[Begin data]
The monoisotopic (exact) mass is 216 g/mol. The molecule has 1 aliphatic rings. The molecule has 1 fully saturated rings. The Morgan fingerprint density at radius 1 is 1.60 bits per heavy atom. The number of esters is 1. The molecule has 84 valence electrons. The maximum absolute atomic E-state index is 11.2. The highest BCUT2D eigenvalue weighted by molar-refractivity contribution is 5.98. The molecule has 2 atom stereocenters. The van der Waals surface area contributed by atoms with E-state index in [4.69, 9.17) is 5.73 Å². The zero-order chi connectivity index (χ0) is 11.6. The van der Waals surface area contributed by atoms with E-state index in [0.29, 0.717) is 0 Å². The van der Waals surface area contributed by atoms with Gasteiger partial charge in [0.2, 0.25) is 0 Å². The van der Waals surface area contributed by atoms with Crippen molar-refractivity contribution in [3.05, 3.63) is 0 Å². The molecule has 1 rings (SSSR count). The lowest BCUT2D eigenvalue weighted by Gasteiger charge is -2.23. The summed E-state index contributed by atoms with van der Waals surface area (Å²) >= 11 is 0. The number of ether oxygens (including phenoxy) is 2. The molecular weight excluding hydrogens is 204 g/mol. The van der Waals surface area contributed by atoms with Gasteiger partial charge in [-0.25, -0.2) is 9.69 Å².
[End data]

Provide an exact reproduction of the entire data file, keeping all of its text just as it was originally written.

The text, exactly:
The monoisotopic (exact) mass is 216 g/mol. The molecule has 1 aliphatic rings. The molecule has 1 fully saturated rings. The Morgan fingerprint density at radius 1 is 1.60 bits per heavy atom. The number of esters is 1. The molecule has 84 valence electrons. The maximum absolute atomic E-state index is 11.2. The highest BCUT2D eigenvalue weighted by molar-refractivity contribution is 5.98. The molecule has 2 atom stereocenters. The van der Waals surface area contributed by atoms with E-state index in [4.69, 9.17) is 5.73 Å². The zero-order chi connectivity index (χ0) is 11.6. The van der Waals surface area contributed by atoms with E-state index in [0.29, 0.717) is 0 Å². The van der Waals surface area contributed by atoms with Gasteiger partial charge in [0.2, 0.25) is 0 Å². The van der Waals surface area contributed by atoms with Crippen molar-refractivity contribution in [3.05, 3.63) is 0 Å². The molecule has 1 rings (SSSR count). The lowest BCUT2D eigenvalue weighted by Gasteiger charge is -2.23. The summed E-state index contributed by atoms with van der Waals surface area (Å²) >= 11 is 0. The number of ether oxygens (including phenoxy) is 2. The molecular weight excluding hydrogens is 204 g/mol. The van der Waals surface area contributed by atoms with Gasteiger partial charge in [-0.25, -0.2) is 9.69 Å².